It has been said that the only way to effect real change in important socio-political debates is to be very aggressive and unapologetically rude in making arguments. Civility and politeness are the hobgoblins of the Western Heternormative Colonoracist Patriarchy. I personally feel that there are indeed times and places for such a thing, but I don’t agree with the concept … which seems to be afoot more often than not in in this corner of the blogosphere … that in-your-face goatfuckery (I hope I’m using that new term correctly) is the ONLY way, or at least usually the BEST way to make an argument.

This thread at DrugMonkey blog is a good example of how goatfuckery(?) can be counter productive. In that blog post, DrugMonkey (a diligent defender of animal-based research and critic of the so-called “animal rights” movement) takes issue with Kirshenbaum’s call for photographs of animals kissing that she might use in her forthcoming book on the science of kissing. DrugMonkey calls her request “An incredibly stupid move for one who is otherwise a crusader against anti-science.”


i-01bf41bdc01f7d5816c83abe0a340536-bachmann-bush-kiss.jpg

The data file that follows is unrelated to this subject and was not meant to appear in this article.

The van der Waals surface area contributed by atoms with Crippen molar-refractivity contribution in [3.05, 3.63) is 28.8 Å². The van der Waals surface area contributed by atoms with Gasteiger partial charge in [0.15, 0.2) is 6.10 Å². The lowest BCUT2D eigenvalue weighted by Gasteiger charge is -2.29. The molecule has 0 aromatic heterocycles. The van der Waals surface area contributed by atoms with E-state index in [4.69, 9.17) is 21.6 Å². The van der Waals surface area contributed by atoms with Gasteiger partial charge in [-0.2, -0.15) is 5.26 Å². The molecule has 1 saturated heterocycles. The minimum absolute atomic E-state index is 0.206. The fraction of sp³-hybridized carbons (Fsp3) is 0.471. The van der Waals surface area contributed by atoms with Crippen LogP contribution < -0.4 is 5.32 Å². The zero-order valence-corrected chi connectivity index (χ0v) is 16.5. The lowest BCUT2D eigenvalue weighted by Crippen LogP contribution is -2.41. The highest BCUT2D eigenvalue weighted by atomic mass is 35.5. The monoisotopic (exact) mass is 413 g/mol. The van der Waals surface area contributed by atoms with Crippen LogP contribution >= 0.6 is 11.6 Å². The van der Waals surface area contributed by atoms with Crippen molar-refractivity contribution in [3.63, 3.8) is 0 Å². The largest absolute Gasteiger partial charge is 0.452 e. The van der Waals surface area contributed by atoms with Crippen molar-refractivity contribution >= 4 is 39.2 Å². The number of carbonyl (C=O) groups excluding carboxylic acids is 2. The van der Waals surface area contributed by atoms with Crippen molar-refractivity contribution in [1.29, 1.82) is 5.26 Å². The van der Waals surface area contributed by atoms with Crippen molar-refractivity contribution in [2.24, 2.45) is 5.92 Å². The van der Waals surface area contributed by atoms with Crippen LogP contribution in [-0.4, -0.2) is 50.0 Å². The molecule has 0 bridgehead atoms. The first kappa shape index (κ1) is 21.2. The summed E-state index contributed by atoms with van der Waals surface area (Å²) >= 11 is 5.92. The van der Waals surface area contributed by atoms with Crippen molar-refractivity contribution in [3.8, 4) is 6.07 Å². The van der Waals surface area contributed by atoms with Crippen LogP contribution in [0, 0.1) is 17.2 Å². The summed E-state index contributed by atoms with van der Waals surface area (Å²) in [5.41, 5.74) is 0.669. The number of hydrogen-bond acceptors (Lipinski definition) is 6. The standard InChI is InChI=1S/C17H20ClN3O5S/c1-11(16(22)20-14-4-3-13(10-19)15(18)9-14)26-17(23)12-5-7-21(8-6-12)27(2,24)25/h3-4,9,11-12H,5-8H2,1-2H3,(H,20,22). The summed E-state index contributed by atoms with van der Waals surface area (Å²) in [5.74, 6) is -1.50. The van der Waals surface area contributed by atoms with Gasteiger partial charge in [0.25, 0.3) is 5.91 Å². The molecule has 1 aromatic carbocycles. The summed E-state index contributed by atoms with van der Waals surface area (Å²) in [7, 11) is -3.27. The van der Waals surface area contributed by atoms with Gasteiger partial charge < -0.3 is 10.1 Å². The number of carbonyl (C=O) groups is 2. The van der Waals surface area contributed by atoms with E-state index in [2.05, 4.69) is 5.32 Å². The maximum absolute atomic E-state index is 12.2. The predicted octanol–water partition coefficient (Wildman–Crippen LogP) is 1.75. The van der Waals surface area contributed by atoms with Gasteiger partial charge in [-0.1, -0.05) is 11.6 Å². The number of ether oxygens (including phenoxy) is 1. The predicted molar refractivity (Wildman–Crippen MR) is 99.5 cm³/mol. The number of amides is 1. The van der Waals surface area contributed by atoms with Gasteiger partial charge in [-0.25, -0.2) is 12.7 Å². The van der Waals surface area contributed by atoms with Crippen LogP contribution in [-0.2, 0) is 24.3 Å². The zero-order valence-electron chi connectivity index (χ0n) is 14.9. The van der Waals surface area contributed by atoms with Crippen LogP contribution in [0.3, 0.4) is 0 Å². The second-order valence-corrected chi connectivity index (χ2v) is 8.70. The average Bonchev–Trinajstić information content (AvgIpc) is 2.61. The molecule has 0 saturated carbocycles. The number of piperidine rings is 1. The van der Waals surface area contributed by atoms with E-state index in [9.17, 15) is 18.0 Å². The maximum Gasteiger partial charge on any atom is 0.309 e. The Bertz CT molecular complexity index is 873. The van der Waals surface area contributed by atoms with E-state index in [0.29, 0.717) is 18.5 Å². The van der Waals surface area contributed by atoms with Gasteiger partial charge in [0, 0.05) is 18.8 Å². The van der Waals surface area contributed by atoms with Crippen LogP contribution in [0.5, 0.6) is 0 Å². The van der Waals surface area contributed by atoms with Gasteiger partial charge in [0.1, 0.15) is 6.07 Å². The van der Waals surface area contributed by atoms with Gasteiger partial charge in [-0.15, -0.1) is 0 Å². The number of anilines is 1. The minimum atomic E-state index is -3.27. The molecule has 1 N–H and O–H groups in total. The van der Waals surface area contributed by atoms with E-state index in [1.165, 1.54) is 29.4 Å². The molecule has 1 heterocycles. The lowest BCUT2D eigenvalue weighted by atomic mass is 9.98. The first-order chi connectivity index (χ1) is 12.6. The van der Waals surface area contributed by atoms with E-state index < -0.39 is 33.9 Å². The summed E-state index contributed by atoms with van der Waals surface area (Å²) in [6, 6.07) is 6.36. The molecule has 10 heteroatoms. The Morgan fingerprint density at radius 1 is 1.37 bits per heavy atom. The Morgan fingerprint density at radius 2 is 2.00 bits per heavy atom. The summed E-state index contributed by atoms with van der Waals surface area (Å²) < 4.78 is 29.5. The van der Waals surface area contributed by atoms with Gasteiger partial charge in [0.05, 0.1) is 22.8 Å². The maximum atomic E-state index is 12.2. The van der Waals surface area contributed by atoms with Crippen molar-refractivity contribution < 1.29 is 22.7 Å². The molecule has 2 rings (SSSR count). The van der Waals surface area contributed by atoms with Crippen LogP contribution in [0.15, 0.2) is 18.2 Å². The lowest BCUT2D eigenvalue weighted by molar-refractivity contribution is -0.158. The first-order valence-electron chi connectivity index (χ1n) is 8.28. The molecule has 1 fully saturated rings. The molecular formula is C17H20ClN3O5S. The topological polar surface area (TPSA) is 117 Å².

Primates kissing. It is not always cute.

DrugMonkey’s argument is based on a very valid concern, though the essence of his argument is probably flawed in ways that do come out in the discussion on that blog post. However, I would argue that the tenor of the discussion, established by the goatfuckeristic nature of DrugMonkey’s post, is unduly negative and less good will come out of this discussion than might have were DrugMonkey more civil in his approach. Dr. Kirshenbaum is not unreachable or predisposed to ignore valid criticism, or to answer vague questions about what she is up to. (There is some discussion on DrugMonkey’s post regarding the problem of keeping one’s cards to the chest regarding the content of a book not yet published.)